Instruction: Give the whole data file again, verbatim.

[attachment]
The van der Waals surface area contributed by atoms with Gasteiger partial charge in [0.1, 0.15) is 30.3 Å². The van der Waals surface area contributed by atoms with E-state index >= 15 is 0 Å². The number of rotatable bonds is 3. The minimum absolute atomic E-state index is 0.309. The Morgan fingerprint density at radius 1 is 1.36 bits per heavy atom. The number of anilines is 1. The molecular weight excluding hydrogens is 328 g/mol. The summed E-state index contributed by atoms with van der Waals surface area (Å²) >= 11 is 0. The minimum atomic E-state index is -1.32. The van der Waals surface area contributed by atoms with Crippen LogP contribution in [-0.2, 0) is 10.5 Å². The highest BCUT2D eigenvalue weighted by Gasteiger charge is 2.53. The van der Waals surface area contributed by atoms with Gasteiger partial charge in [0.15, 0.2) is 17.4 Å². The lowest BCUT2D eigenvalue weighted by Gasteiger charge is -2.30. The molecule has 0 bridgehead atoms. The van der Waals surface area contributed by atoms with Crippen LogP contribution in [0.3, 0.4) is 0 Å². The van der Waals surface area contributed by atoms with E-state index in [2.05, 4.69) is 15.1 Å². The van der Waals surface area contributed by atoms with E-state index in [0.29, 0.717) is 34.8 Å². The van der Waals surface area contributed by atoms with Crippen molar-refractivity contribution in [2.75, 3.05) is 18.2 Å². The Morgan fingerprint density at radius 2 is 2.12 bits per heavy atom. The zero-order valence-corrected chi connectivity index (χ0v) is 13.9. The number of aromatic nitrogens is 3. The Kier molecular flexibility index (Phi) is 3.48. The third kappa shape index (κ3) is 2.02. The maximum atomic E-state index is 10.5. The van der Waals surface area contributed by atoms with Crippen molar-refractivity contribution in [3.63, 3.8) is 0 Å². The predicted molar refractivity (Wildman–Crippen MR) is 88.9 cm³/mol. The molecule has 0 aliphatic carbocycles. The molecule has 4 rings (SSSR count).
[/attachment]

The van der Waals surface area contributed by atoms with Gasteiger partial charge in [0.1, 0.15) is 30.3 Å². The van der Waals surface area contributed by atoms with E-state index >= 15 is 0 Å². The number of rotatable bonds is 3. The minimum absolute atomic E-state index is 0.309. The Morgan fingerprint density at radius 1 is 1.36 bits per heavy atom. The number of anilines is 1. The molecular weight excluding hydrogens is 328 g/mol. The summed E-state index contributed by atoms with van der Waals surface area (Å²) >= 11 is 0. The minimum atomic E-state index is -1.32. The van der Waals surface area contributed by atoms with Crippen LogP contribution in [-0.2, 0) is 10.5 Å². The highest BCUT2D eigenvalue weighted by Gasteiger charge is 2.53. The van der Waals surface area contributed by atoms with Gasteiger partial charge in [0.15, 0.2) is 17.4 Å². The lowest BCUT2D eigenvalue weighted by Gasteiger charge is -2.30. The molecule has 0 bridgehead atoms. The van der Waals surface area contributed by atoms with Crippen LogP contribution in [0.3, 0.4) is 0 Å². The van der Waals surface area contributed by atoms with E-state index in [2.05, 4.69) is 15.1 Å². The van der Waals surface area contributed by atoms with E-state index in [0.29, 0.717) is 34.8 Å². The van der Waals surface area contributed by atoms with Crippen molar-refractivity contribution in [2.75, 3.05) is 18.2 Å². The Morgan fingerprint density at radius 2 is 2.12 bits per heavy atom. The zero-order valence-corrected chi connectivity index (χ0v) is 13.9. The number of aromatic nitrogens is 3. The Kier molecular flexibility index (Phi) is 3.48. The third kappa shape index (κ3) is 2.02. The maximum atomic E-state index is 10.5. The van der Waals surface area contributed by atoms with Crippen molar-refractivity contribution in [3.63, 3.8) is 0 Å². The predicted molar refractivity (Wildman–Crippen MR) is 88.9 cm³/mol. The molecule has 0 aliphatic carbocycles. The molecule has 4 rings (SSSR count).